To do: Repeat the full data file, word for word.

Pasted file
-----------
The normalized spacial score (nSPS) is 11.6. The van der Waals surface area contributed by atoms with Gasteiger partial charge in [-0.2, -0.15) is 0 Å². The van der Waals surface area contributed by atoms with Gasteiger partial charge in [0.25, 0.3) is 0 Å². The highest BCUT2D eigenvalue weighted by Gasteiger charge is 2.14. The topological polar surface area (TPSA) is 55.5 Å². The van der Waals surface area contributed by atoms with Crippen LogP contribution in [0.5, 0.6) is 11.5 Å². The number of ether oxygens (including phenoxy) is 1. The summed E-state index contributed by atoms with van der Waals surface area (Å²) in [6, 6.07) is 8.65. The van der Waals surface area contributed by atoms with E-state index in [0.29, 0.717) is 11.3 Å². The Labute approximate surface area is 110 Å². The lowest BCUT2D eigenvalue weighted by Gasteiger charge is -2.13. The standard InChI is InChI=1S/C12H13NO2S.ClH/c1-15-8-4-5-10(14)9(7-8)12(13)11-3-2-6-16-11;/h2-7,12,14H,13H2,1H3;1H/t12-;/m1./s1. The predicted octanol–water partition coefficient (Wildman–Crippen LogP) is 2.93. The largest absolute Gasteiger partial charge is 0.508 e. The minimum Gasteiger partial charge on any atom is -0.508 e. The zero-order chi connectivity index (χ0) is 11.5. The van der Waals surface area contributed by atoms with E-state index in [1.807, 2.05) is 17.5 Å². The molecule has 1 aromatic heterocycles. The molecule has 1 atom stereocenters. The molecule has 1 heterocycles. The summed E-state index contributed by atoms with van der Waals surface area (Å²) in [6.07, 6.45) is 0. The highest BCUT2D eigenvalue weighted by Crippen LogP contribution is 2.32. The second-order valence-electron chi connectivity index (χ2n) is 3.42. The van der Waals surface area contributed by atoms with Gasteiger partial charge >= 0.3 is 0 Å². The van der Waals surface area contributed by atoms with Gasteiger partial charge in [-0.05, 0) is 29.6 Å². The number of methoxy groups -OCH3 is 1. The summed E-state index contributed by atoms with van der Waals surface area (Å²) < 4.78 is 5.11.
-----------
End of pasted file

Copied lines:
The normalized spacial score (nSPS) is 11.6. The van der Waals surface area contributed by atoms with Gasteiger partial charge in [-0.2, -0.15) is 0 Å². The van der Waals surface area contributed by atoms with Gasteiger partial charge in [0.25, 0.3) is 0 Å². The highest BCUT2D eigenvalue weighted by Gasteiger charge is 2.14. The topological polar surface area (TPSA) is 55.5 Å². The van der Waals surface area contributed by atoms with Crippen LogP contribution in [0.5, 0.6) is 11.5 Å². The number of ether oxygens (including phenoxy) is 1. The summed E-state index contributed by atoms with van der Waals surface area (Å²) in [6, 6.07) is 8.65. The van der Waals surface area contributed by atoms with E-state index in [0.29, 0.717) is 11.3 Å². The Labute approximate surface area is 110 Å². The lowest BCUT2D eigenvalue weighted by Gasteiger charge is -2.13. The standard InChI is InChI=1S/C12H13NO2S.ClH/c1-15-8-4-5-10(14)9(7-8)12(13)11-3-2-6-16-11;/h2-7,12,14H,13H2,1H3;1H/t12-;/m1./s1. The predicted octanol–water partition coefficient (Wildman–Crippen LogP) is 2.93. The largest absolute Gasteiger partial charge is 0.508 e. The minimum Gasteiger partial charge on any atom is -0.508 e. The zero-order chi connectivity index (χ0) is 11.5. The van der Waals surface area contributed by atoms with E-state index in [1.807, 2.05) is 17.5 Å². The molecule has 1 aromatic heterocycles. The molecule has 1 atom stereocenters. The molecule has 1 heterocycles. The summed E-state index contributed by atoms with van der Waals surface area (Å²) in [6.07, 6.45) is 0. The highest BCUT2D eigenvalue weighted by Crippen LogP contribution is 2.32. The second-order valence-electron chi connectivity index (χ2n) is 3.42. The van der Waals surface area contributed by atoms with Gasteiger partial charge >= 0.3 is 0 Å². The van der Waals surface area contributed by atoms with Gasteiger partial charge in [-0.05, 0) is 29.6 Å². The number of methoxy groups -OCH3 is 1. The summed E-state index contributed by atoms with van der Waals surface area (Å²) < 4.78 is 5.11.